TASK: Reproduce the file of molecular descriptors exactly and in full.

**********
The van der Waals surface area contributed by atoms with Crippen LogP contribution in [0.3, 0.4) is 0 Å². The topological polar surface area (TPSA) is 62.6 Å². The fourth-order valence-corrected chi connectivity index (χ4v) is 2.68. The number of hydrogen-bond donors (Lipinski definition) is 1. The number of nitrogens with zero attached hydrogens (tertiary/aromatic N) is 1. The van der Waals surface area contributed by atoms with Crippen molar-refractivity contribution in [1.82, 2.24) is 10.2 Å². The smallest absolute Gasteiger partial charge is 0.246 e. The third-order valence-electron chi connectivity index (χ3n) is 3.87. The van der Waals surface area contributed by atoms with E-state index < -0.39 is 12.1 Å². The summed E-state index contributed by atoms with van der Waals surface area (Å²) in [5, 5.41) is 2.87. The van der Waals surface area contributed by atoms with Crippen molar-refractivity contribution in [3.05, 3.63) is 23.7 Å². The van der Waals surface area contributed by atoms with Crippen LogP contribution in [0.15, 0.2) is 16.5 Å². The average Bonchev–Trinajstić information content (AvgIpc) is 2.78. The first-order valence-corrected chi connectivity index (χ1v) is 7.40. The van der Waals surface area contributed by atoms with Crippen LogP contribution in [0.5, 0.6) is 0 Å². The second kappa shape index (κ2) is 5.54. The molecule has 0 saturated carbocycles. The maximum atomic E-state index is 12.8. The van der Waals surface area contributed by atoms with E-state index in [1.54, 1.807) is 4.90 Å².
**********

The van der Waals surface area contributed by atoms with Crippen LogP contribution in [0.3, 0.4) is 0 Å². The topological polar surface area (TPSA) is 62.6 Å². The fourth-order valence-corrected chi connectivity index (χ4v) is 2.68. The number of hydrogen-bond donors (Lipinski definition) is 1. The number of nitrogens with zero attached hydrogens (tertiary/aromatic N) is 1. The van der Waals surface area contributed by atoms with Crippen molar-refractivity contribution in [1.82, 2.24) is 10.2 Å². The smallest absolute Gasteiger partial charge is 0.246 e. The third-order valence-electron chi connectivity index (χ3n) is 3.87. The van der Waals surface area contributed by atoms with E-state index < -0.39 is 12.1 Å². The summed E-state index contributed by atoms with van der Waals surface area (Å²) in [5, 5.41) is 2.87. The van der Waals surface area contributed by atoms with Crippen molar-refractivity contribution in [3.05, 3.63) is 23.7 Å². The van der Waals surface area contributed by atoms with Crippen LogP contribution in [0.15, 0.2) is 16.5 Å². The average Bonchev–Trinajstić information content (AvgIpc) is 2.78. The first-order valence-corrected chi connectivity index (χ1v) is 7.40. The van der Waals surface area contributed by atoms with Crippen LogP contribution in [0.5, 0.6) is 0 Å². The second kappa shape index (κ2) is 5.54. The molecule has 0 saturated carbocycles. The maximum atomic E-state index is 12.8. The van der Waals surface area contributed by atoms with E-state index in [1.54, 1.807) is 4.90 Å².